Wondering how to conduct an interview for an article, blog post, white paper, guide, or some other piece of marketing content you’ve been tasked to write as a freelance copywriter?
Well, step right up. You can watch the video below . . . or keep reading for my tips and tricks.
How interviews in Copywriting Land differ from journalistic interviews
You have much more space to breathe as a freelance copywriter conducting an interview with a subject matter expert, or SME as we say in the biz (because we marketing writers love our acronyms and jargon).
As a journalist, you’re often tasked with interviewing people who have no desire to talk to you. That can lead to lots of stress and tension.
Luckily, when you’re a freelance copywriter, the folks you interview will be invested in what you’re doing. You’ll likely be talking to someone on the client side who’s an expert in what they do. Maybe it’s a doctor for a urology practice. Or maybe it’s a lawyer who understands the ins and outs of DOT compliance. They want to see you succeed since it’s beneficial for them and their business. So they’re usually happy to help. You don’t need to worry about it being an antagonistic interview like you might have experienced as a journalist.
That said, you might still be nervous conducting interviews in this new setting as a marketing copywriter. This is normal, even for folks like me who’ve been at it a good long while. If you’re an introvert and you hate talking to people, conducting interviews via phone, Zoom, or in person can be challenging. Especially in person since that requires pants.
OK, so let’s get to some tips about how to conduct an interview for an article, blog post, white paper, or other pieces of marketing content.
Develop your questions in advance and send them to your interview subject ahead of time. You’re going to want to do some preliminary research based on the angle of your article, blog post, or white paper. Develop questions from there and send them to the subject matter expert (SME). Keep it reasonable, though. I wouldn’t send more than 15 questions via email. If you feel you’re going to need to ask a lot more questions than that, double-check to make sure the focus of your article is focused enough.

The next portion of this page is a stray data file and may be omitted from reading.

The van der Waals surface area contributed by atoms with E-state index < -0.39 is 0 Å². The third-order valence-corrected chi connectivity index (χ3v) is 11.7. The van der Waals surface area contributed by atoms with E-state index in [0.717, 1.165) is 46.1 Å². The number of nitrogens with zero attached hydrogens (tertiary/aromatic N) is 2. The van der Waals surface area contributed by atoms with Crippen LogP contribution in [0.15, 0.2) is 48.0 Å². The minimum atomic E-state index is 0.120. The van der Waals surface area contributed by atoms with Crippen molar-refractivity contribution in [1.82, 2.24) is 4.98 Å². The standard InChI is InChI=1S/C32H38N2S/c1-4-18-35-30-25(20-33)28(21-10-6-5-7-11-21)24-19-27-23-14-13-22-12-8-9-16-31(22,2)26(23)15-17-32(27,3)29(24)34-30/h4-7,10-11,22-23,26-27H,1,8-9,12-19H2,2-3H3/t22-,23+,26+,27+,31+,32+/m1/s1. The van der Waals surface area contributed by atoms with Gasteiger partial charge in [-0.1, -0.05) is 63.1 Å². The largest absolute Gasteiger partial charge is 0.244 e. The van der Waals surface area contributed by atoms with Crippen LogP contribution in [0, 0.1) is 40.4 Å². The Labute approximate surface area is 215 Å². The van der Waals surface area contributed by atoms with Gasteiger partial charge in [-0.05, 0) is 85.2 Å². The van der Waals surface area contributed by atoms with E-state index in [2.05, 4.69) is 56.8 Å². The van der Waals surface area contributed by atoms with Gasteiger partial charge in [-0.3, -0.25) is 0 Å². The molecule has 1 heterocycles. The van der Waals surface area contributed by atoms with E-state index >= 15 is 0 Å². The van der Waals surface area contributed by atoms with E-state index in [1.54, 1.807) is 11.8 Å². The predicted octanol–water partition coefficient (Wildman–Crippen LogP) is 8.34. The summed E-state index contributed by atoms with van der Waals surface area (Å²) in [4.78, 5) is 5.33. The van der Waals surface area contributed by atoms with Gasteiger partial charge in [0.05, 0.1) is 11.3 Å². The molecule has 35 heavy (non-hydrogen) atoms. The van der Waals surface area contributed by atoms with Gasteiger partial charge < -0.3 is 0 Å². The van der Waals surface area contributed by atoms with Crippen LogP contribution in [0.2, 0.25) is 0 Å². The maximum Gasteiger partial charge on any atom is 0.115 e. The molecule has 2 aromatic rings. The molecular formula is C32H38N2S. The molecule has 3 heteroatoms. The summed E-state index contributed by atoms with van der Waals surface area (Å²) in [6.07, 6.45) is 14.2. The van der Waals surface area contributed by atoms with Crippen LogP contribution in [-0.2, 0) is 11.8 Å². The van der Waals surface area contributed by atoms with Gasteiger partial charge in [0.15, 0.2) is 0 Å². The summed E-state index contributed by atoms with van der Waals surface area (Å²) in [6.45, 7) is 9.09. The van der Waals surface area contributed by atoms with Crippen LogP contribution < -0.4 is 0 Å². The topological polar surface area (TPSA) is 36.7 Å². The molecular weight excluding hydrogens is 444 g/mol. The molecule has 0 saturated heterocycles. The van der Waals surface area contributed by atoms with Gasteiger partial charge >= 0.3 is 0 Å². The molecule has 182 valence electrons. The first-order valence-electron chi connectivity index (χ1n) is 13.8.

Set clear expectations. How will you be conducting the interview? Over the phone? Zoom? Skype? Should they have their cameras on or is audio-only OK? When scheduling, let people know how long you’ll need them. Plan for more time than you need. It will be a treat for them if you complete the interview early. Suddenly, they might have 10 or 15 extra minutes in their day.
Always send a calendar invite and make sure they accept it. I always follow up a calendar invite with an email alerting them that I just sent it. (Yeah, yeah, I know.) And I paste the info in the email, just in case. I might be going overboard. But it works for me. You do you.
Send a reminder the day before or the morning of. Provide the details, like a Zoom link or phone number and the list of questions again. If you don’t send the reminder, then don’t be surprised when someone flakes out.
Show up early to the interview. You’ll likely be conducting most interviews via phone or Zoom. Show up five minutes early. You’ll be able to troubleshoot any glitches. And if your interview subject is early, they won’t have to wait.
RECORD THE INTERVIEW. Be redundant and use a backup device. I use Zoom and the memo function on my phone. I always alert people that I’m recording and explain why (because I can never read my own handwriting). I tell them that I promise I won’t use anything they sat against them in a court of law. This almost always elicits chuckles and puts people at ease.
And while all of the above is true, the real reason you want to record is this: You will listen better and more deeply if you’re not worried about taking notes. I think you should still take some notes, as needed. But put your focus on your interview subject. Follow their directives. Yeah, you don’t want the interview to go off the rails, but allow yourself to follow tangents that seem relevant or interesting.
Ask follow-up questions or clarification, as needed. Your interview subjects will likely say something that surprises you or that you want to know a little more about. ALLOW for this. Ask those questions.
Resist the temptation to bring yourself into the interview. I’ve seen this mistake one too many times. It’s not about you. Shine the light on your subject. (Unless in rare instances your experience is highly relevant or directly related.)